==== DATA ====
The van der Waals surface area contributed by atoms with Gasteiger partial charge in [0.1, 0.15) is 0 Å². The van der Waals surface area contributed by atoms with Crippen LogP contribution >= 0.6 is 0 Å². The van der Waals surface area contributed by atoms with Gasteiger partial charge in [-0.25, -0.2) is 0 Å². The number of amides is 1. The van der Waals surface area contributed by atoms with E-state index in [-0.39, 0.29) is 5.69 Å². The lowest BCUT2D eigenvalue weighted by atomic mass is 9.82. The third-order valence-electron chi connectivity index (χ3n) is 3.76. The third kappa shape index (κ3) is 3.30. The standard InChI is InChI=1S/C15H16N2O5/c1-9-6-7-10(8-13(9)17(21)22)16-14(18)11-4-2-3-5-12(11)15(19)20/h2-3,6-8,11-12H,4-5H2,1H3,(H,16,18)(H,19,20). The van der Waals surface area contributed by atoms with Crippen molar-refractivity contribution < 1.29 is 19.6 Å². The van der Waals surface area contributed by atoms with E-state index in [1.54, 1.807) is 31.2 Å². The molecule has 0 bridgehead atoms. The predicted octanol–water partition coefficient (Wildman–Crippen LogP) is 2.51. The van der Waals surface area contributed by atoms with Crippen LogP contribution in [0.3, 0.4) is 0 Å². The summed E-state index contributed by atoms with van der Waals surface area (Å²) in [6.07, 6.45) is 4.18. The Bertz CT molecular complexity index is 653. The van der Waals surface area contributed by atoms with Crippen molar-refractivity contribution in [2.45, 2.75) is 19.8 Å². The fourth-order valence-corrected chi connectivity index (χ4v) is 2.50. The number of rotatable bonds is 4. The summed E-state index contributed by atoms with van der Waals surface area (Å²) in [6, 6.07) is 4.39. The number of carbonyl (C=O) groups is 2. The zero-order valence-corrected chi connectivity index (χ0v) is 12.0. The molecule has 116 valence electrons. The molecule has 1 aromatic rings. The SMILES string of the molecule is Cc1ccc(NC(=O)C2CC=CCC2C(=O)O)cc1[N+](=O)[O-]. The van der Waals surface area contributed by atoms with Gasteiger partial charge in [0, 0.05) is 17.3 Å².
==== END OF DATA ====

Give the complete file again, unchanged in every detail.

The van der Waals surface area contributed by atoms with Gasteiger partial charge in [0.1, 0.15) is 0 Å². The van der Waals surface area contributed by atoms with Crippen LogP contribution >= 0.6 is 0 Å². The van der Waals surface area contributed by atoms with Gasteiger partial charge in [-0.25, -0.2) is 0 Å². The number of amides is 1. The van der Waals surface area contributed by atoms with E-state index in [-0.39, 0.29) is 5.69 Å². The lowest BCUT2D eigenvalue weighted by atomic mass is 9.82. The third-order valence-electron chi connectivity index (χ3n) is 3.76. The third kappa shape index (κ3) is 3.30. The standard InChI is InChI=1S/C15H16N2O5/c1-9-6-7-10(8-13(9)17(21)22)16-14(18)11-4-2-3-5-12(11)15(19)20/h2-3,6-8,11-12H,4-5H2,1H3,(H,16,18)(H,19,20). The van der Waals surface area contributed by atoms with Crippen molar-refractivity contribution < 1.29 is 19.6 Å². The van der Waals surface area contributed by atoms with E-state index in [1.54, 1.807) is 31.2 Å². The molecule has 0 bridgehead atoms. The predicted octanol–water partition coefficient (Wildman–Crippen LogP) is 2.51. The van der Waals surface area contributed by atoms with Crippen LogP contribution in [0.3, 0.4) is 0 Å². The summed E-state index contributed by atoms with van der Waals surface area (Å²) in [6.07, 6.45) is 4.18. The Bertz CT molecular complexity index is 653. The van der Waals surface area contributed by atoms with Crippen molar-refractivity contribution in [2.45, 2.75) is 19.8 Å². The fourth-order valence-corrected chi connectivity index (χ4v) is 2.50. The number of rotatable bonds is 4. The summed E-state index contributed by atoms with van der Waals surface area (Å²) in [6, 6.07) is 4.39. The number of carbonyl (C=O) groups is 2. The zero-order valence-corrected chi connectivity index (χ0v) is 12.0. The molecule has 116 valence electrons. The molecule has 1 aromatic rings. The SMILES string of the molecule is Cc1ccc(NC(=O)C2CC=CCC2C(=O)O)cc1[N+](=O)[O-]. The van der Waals surface area contributed by atoms with Gasteiger partial charge in [0, 0.05) is 17.3 Å².